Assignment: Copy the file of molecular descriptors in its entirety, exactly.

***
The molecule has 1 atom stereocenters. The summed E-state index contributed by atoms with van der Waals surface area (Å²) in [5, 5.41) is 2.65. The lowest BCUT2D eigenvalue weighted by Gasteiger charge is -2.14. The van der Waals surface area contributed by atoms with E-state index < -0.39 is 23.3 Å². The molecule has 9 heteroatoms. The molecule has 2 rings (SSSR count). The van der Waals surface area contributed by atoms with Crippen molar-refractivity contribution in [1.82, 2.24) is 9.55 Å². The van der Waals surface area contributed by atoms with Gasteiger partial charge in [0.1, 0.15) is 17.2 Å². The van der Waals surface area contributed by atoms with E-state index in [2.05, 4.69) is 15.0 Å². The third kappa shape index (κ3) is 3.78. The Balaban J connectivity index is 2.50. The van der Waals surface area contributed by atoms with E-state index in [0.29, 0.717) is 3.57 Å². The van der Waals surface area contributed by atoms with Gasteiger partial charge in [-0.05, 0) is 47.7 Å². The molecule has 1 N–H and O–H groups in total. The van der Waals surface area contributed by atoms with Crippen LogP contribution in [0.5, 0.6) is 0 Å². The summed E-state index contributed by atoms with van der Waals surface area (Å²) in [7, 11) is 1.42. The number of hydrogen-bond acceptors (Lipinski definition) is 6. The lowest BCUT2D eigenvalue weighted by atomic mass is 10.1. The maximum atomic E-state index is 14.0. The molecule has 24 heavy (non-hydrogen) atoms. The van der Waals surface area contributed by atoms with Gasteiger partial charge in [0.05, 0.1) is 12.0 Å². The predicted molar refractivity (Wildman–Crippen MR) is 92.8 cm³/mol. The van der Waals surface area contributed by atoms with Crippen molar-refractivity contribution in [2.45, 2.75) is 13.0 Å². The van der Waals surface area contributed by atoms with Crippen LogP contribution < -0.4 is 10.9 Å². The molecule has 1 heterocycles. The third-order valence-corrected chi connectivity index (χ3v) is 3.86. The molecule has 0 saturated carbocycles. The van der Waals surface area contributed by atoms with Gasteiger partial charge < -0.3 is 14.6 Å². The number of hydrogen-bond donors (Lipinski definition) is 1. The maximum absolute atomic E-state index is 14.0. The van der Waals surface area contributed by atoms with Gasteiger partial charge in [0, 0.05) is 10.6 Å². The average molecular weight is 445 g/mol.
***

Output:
The molecule has 1 atom stereocenters. The summed E-state index contributed by atoms with van der Waals surface area (Å²) in [5, 5.41) is 2.65. The lowest BCUT2D eigenvalue weighted by Gasteiger charge is -2.14. The van der Waals surface area contributed by atoms with E-state index < -0.39 is 23.3 Å². The molecule has 9 heteroatoms. The molecule has 2 rings (SSSR count). The van der Waals surface area contributed by atoms with Crippen molar-refractivity contribution in [1.82, 2.24) is 9.55 Å². The van der Waals surface area contributed by atoms with Gasteiger partial charge in [0.1, 0.15) is 17.2 Å². The van der Waals surface area contributed by atoms with E-state index in [2.05, 4.69) is 15.0 Å². The third kappa shape index (κ3) is 3.78. The Balaban J connectivity index is 2.50. The van der Waals surface area contributed by atoms with E-state index in [0.29, 0.717) is 3.57 Å². The van der Waals surface area contributed by atoms with Gasteiger partial charge in [-0.05, 0) is 47.7 Å². The molecule has 1 N–H and O–H groups in total. The van der Waals surface area contributed by atoms with Crippen LogP contribution in [0.5, 0.6) is 0 Å². The summed E-state index contributed by atoms with van der Waals surface area (Å²) in [7, 11) is 1.42. The number of hydrogen-bond acceptors (Lipinski definition) is 6. The lowest BCUT2D eigenvalue weighted by atomic mass is 10.1. The maximum atomic E-state index is 14.0. The molecule has 24 heavy (non-hydrogen) atoms. The van der Waals surface area contributed by atoms with Gasteiger partial charge in [0.05, 0.1) is 12.0 Å². The predicted molar refractivity (Wildman–Crippen MR) is 92.8 cm³/mol. The van der Waals surface area contributed by atoms with Crippen molar-refractivity contribution in [2.45, 2.75) is 13.0 Å². The van der Waals surface area contributed by atoms with Crippen LogP contribution < -0.4 is 10.9 Å². The molecule has 1 heterocycles. The third-order valence-corrected chi connectivity index (χ3v) is 3.86. The molecule has 0 saturated carbocycles. The van der Waals surface area contributed by atoms with Gasteiger partial charge < -0.3 is 14.6 Å². The number of hydrogen-bond donors (Lipinski definition) is 1. The maximum absolute atomic E-state index is 14.0. The van der Waals surface area contributed by atoms with Gasteiger partial charge in [0, 0.05) is 10.6 Å². The average molecular weight is 445 g/mol.